Financial Services Industry Braces for Changes Stemming from Dodd-Frank Act

Seymour M. Nayer

Click here to download a white paper about the forthcoming changes under the new Dodd-Frank Wall Street Reform and Consumer Protection Act.

The financial services industry is bracing for more complications as the rulemaking authority of the new Bureau of Consumer Financial Protection Agency, established in Title X of the Dodd-Frank Wall Street Reform and Consumer Protection Act, begins its rulemaking authority on July 22.

Considered to be one of the most important pieces of American financial legislation enacted since the Great Depression in the early 1930s, the Dodd-Frank Act will bring about numerous changes and new challenges for providers of financial services. The Act, which was signed into law by President Barack Obama on July 21, 2010, has four Titles that are of particular importance to the industry:                 

Title I - the Financial Stability Act of 2010

This portion of the Act establishes a Financial Stability Oversight Council, which is comprised of current bank and securities regulators, to identify risks to the United States’ overall financial stability arising from the financial difficulties of large interconnected non-bank financial companies and bank holding companies. The Act will bring many large non-bank financial companies under detailed federal regulation for the first time.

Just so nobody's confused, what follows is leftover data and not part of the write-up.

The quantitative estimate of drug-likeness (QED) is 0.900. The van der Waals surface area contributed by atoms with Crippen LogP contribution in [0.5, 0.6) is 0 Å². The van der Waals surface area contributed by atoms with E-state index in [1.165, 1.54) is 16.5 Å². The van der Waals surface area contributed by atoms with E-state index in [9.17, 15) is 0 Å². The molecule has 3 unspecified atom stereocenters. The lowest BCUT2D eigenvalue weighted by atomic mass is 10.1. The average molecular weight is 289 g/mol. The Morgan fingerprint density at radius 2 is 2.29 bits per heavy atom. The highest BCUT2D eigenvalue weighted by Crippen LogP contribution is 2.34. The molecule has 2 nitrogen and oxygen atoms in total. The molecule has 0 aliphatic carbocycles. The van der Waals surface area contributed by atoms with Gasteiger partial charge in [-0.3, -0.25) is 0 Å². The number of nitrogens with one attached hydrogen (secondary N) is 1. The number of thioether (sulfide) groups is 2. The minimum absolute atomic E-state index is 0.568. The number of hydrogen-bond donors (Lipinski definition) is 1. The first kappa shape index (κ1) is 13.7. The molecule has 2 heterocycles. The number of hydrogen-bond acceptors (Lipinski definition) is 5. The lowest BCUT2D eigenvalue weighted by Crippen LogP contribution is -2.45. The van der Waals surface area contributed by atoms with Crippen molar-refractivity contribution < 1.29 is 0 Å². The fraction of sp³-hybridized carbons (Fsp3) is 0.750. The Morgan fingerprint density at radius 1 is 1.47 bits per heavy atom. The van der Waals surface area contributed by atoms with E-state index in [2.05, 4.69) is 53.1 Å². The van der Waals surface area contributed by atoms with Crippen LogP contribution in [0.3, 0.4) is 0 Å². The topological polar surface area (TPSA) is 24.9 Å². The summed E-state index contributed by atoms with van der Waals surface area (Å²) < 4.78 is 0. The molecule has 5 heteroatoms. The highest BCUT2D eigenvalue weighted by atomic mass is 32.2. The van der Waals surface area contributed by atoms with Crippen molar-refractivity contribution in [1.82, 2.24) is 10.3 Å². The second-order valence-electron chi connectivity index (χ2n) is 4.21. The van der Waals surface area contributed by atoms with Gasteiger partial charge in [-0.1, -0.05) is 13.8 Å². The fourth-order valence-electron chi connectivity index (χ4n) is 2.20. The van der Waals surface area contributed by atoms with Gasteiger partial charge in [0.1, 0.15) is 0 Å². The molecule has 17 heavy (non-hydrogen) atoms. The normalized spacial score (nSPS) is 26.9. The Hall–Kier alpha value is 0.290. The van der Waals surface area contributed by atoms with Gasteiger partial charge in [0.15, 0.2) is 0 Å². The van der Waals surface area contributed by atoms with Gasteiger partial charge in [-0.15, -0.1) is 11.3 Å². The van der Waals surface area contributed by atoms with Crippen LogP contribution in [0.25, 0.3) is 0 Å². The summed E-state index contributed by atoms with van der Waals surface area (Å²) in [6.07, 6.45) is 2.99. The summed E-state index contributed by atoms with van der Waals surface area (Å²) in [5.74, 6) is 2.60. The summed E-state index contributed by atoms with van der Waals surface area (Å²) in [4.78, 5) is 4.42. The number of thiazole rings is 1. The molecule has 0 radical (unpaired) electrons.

Title III - the Enhancing Financial Institution Safety and Soundness Act of 2010

This title abolishes the Office of Thrift Supervision, the current regulator of federal savings and loans, and transfers its functions to the Office of the Comptroller of the Currency, the current regulator of national banks.

Title X - the Consumer Financial Protection Act of 2010

This title establishes a new federal agency called the Bureau of Consumer Financial Protection, which will centralize the federal regulation of consumer financial products under federal law. Many in the financial services industry oppose this development, believing that the agency will make an already complicated system of federal agencies and regulations even more complicated.

Title XIV - the Mortgage Reform and Anti-Predatory Lending Act

This portion of the Act brings major change to the federal regulation of mortgages. Motivated by a concern that the residential mortgage market broke down because loans were being issued to borrowers who had little chance of repaying, Title XIV will place new duties on lenders to verify that borrowers have the ability to repay their loans.

For a more detailed white paper about the many forthcoming changes under the new Dodd-Frank Wall Street Reform and Consumer Protection Act, click the link below. 

Related Materials: